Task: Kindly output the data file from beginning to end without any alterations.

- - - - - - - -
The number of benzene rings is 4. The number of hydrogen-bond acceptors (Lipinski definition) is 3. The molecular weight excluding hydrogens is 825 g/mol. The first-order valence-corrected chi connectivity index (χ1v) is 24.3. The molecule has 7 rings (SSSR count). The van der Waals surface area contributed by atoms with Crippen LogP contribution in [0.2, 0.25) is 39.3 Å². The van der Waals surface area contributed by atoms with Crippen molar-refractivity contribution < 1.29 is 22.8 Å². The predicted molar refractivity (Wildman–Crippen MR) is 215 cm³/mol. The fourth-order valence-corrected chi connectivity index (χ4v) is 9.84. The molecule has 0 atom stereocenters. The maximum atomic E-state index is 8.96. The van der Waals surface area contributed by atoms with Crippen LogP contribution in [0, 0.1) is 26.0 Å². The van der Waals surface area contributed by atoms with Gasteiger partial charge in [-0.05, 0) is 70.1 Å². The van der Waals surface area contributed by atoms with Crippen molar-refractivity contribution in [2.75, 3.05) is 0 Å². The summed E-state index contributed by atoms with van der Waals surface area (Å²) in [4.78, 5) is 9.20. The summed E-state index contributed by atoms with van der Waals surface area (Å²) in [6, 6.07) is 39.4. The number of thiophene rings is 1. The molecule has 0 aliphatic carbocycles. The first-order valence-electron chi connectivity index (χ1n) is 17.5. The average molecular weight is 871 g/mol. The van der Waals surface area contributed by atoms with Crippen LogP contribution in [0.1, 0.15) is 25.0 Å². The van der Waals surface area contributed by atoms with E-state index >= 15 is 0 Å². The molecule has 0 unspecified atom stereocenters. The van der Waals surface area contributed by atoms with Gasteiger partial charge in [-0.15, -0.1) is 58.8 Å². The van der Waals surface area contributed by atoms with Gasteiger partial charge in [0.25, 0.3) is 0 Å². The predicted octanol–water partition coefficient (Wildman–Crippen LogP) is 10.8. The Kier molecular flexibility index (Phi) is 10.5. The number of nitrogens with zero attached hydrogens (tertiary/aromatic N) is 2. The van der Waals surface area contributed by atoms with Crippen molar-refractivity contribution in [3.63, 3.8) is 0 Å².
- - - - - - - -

The number of benzene rings is 4. The number of hydrogen-bond acceptors (Lipinski definition) is 3. The molecular weight excluding hydrogens is 825 g/mol. The first-order valence-corrected chi connectivity index (χ1v) is 24.3. The molecule has 7 rings (SSSR count). The van der Waals surface area contributed by atoms with Crippen LogP contribution in [0.2, 0.25) is 39.3 Å². The van der Waals surface area contributed by atoms with Crippen molar-refractivity contribution < 1.29 is 22.8 Å². The predicted molar refractivity (Wildman–Crippen MR) is 215 cm³/mol. The fourth-order valence-corrected chi connectivity index (χ4v) is 9.84. The molecule has 0 atom stereocenters. The maximum atomic E-state index is 8.96. The van der Waals surface area contributed by atoms with Crippen LogP contribution in [0, 0.1) is 26.0 Å². The van der Waals surface area contributed by atoms with Gasteiger partial charge in [-0.05, 0) is 70.1 Å². The van der Waals surface area contributed by atoms with Crippen molar-refractivity contribution in [2.75, 3.05) is 0 Å². The summed E-state index contributed by atoms with van der Waals surface area (Å²) in [4.78, 5) is 9.20. The summed E-state index contributed by atoms with van der Waals surface area (Å²) in [6, 6.07) is 39.4. The number of thiophene rings is 1. The molecule has 0 aliphatic carbocycles. The first-order valence-electron chi connectivity index (χ1n) is 17.5. The average molecular weight is 871 g/mol. The van der Waals surface area contributed by atoms with Crippen LogP contribution in [0.1, 0.15) is 25.0 Å². The van der Waals surface area contributed by atoms with E-state index >= 15 is 0 Å². The molecule has 0 unspecified atom stereocenters. The van der Waals surface area contributed by atoms with Gasteiger partial charge in [-0.15, -0.1) is 58.8 Å². The van der Waals surface area contributed by atoms with Gasteiger partial charge in [0.25, 0.3) is 0 Å². The predicted octanol–water partition coefficient (Wildman–Crippen LogP) is 10.8. The Kier molecular flexibility index (Phi) is 10.5. The number of nitrogens with zero attached hydrogens (tertiary/aromatic N) is 2. The van der Waals surface area contributed by atoms with Crippen molar-refractivity contribution in [3.63, 3.8) is 0 Å².